Tag Archives: Eltham Primary School

ThrowbackThursday: Class Photos, Eltham State School No. 209, c.1891

#ThrowbackThursday – Today we time travel back to school, Eltham State School No. 209 on Dalton Street, more commonly known today as Eltham Primary. It is 1891 and the children of Grades 3 & 4  and Grade 5 are lined up on this special occasion to have their photographs taken. It is a clunky affair taking a photograph back then. The photographer has to set up his big polished wooden box on to a tripod usually made of wood and brass. He has a large black cape which he covers the rear of the box. He pops his head under the cape to peer through the lens at the front of the box. Everything he sees is upside down. He fusses around to get the children lined up in the right spots, checks his composition once more, places the lens cover back on and then inserts a cassette containing the glass plate negative into the rear of the box. Upon commanding everyone’s attention one more time, reminding them to remain perfectly still till he says they can move again, he removes the lens cap and counts; 1, 2, 3, 4, …….

No one knows how it will turn out until he has processed it that night, but he knows; it is perfect.

And the children will be able to share something very special with their fathers by the weekend. But shush now, that’s a surprise.

3rd and 4th Grade, Eltham State School No. 209, Headmaster David Clark and assistant teachers, c.1891. Bottom seated row, right side end, Alex and Alfred (Tommy) Smart.
(Digital restoration, from the collection of Eltham District Historical Society @elthamhistory)
5th Grade, Eltham State School No. 209, Headmaster David Clark and assistant teachers, c.1891.
(From the Shire of Eltham Pioneers Photograph Collection No. 642, donated by Miss E. McColl, held in partnership between Eltham District Historical Society @elthamhistory and Yarra Plenty Regional Library (Eltham Library) @YarraPlentyRegionalLibrary @the realelthamlibrary)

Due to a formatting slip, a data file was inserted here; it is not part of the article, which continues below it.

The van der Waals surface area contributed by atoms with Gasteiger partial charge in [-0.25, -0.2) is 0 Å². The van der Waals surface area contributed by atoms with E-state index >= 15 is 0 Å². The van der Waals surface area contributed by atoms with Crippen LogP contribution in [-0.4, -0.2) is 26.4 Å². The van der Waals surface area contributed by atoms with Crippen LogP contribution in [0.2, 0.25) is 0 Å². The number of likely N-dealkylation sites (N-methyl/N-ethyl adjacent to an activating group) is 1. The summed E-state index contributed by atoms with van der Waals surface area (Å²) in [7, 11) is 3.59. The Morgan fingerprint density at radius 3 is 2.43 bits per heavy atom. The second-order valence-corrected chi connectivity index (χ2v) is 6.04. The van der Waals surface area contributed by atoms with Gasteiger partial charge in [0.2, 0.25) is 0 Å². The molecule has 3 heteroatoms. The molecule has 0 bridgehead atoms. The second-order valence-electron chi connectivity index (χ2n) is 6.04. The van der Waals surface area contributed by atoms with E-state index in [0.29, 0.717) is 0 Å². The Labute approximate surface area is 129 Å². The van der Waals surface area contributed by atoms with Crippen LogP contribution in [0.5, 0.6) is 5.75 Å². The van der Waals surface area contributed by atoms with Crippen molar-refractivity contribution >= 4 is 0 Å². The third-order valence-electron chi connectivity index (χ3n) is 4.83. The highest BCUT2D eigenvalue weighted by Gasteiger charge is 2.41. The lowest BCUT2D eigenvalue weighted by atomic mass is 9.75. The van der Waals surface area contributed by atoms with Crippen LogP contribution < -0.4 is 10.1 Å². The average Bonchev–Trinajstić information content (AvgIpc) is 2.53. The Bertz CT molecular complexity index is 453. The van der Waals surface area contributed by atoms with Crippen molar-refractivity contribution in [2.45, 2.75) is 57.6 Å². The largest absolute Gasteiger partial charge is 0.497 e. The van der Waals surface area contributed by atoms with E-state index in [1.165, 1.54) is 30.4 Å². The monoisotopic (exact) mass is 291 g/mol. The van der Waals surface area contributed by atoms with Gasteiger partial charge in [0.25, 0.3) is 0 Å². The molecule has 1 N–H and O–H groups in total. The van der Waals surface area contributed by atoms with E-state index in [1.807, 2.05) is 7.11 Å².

The children of Grades 3, 4 and 5 in 1891 want to wish all their father’s a very special day this weekend but also all of the fathers that have come after them a very special Happy Father’s Day this weekend also.

Side Note:

Father’s Day did not actually exist in 1891. It was initially founded in the United States in Spokane, Washington at the YMCA in 1910 by Sonora Smart Dodd, who was born in Arkansas. Its first celebration was in the Spokane YMCA on June 19, 1910. Her father, a Civil War veteran, William Jackson Smart, was a single parent who raised his six children there. We wonder if William Jackson Smart was in any way connected to the Smart family children attending Eltham State School in 1891.

3rd and 4th Grade, Eltham State School No. 209, c.1891. The original postcard photograph was donated to the Society by May Smart, who was a student at Eltham State School 1915-1923. May was the daughter of Alex Smart, 2nd from the right in the seated row. His brother Alfred (Tommy) Smart seated at the end of the row on his immediate left.
Photo used on the cover of “We did open a school in Little Eltham”, Eltham Primary School (2006)

 

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Heritage Excursion: Saturday 2nd Sept. – An Eltham South Ramble

Photo: Old Main Road Bridge over Diamond Creek, Eltham; a timber trestle bridge which was damaged in the 1924 floods and subsequently replaced in 1926 with a concrete structure. (From the collection of Eltham District Historical Society) – Turnaround point for this heritage excursion.

Saturday, 2nd September, 2017 at 2.00pm

This walk was originally scheduled for May but for several reasons including inclement weather it had to be postponed. We hope for better luck this time.

Early view of Main Road looking south from Brougham Street to Dalton Street; site of the Avenue of Honour in memory of the 1914-1918 War.

In the early days of our Society our excursions were usually bus trips to places of historic interest away from Eltham. For nearly 20 years our excursions have been far more local, mainly comprising walks around many parts of the Eltham district. The first such walk was a leisurely stroll through the Eltham South area.